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Party, but no candidate for Brotherhood

CAIRO - The long-banned Muslim Brotherhood said yesterday it will form a political party once democracy is established in Egypt but promised not to field a candidate for president, trying to allay fears at home and abroad that it seeks power.

Still, the fundamentalist movement is poised to be a significant player in the new order.

Egypt's new military rulers gave a strong sign they recognize that the brotherhood, which calls for the creation of an Islamic state in the Arab world's most populous nation, can no longer be barred from politics after the mass uprising that forced out President Hosni Mubarak.

The Armed Forces Supreme Council included a former brotherhood lawmaker on an eight-member panel tasked with amending the constitution enough to allow democratic elections later this year.

The panel comprises legal experts of various ideologies, including secular liberal scholars and three judges from the current Supreme Constitutional Court, one of them a Christian, Maher Sami Youssef. The changes aim to open the field for political parties to form, loosen restrictions on who can run for president and write in guarantees to prevent the rampant election rigging that ensured Mubarak's ruling party a lock on power.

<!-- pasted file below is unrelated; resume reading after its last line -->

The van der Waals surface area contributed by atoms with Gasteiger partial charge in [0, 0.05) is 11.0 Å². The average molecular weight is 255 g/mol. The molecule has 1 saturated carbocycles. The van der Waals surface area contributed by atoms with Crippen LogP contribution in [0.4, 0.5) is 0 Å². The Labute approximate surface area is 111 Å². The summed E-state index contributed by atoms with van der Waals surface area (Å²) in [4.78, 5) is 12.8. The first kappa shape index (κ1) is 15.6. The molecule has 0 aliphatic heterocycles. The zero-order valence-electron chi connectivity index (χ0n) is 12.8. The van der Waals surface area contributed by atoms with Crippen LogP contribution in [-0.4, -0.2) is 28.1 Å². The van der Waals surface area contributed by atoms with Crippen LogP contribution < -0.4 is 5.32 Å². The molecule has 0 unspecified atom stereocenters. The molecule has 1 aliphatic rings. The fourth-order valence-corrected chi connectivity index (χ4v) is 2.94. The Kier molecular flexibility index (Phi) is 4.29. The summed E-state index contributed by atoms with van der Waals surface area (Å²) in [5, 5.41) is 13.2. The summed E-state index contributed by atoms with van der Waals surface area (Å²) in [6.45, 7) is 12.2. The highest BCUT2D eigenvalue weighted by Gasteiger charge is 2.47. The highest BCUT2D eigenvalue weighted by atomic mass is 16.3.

The panel's head is Tareq el-Bishri, considered one of Egypt's top legal minds. A former judge, he was a secular leftist but became a prominent thinker in the "moderate Islamic" political trend. He is respected on both sides as a bridge between the movements. Sobhi Saleh, the Brotherhood representative, was jailed for three days during the protests.

The military is pushing ahead with a quick transition. Generals on the council said the military wants to hand power to a government and elected president within six months, the firmest timetable yet outlined. The constitutional panel has 10 days to propose its changes to be put to a referendum. President Barack Obama praised the military council for working toward elections and a return of civilian control.

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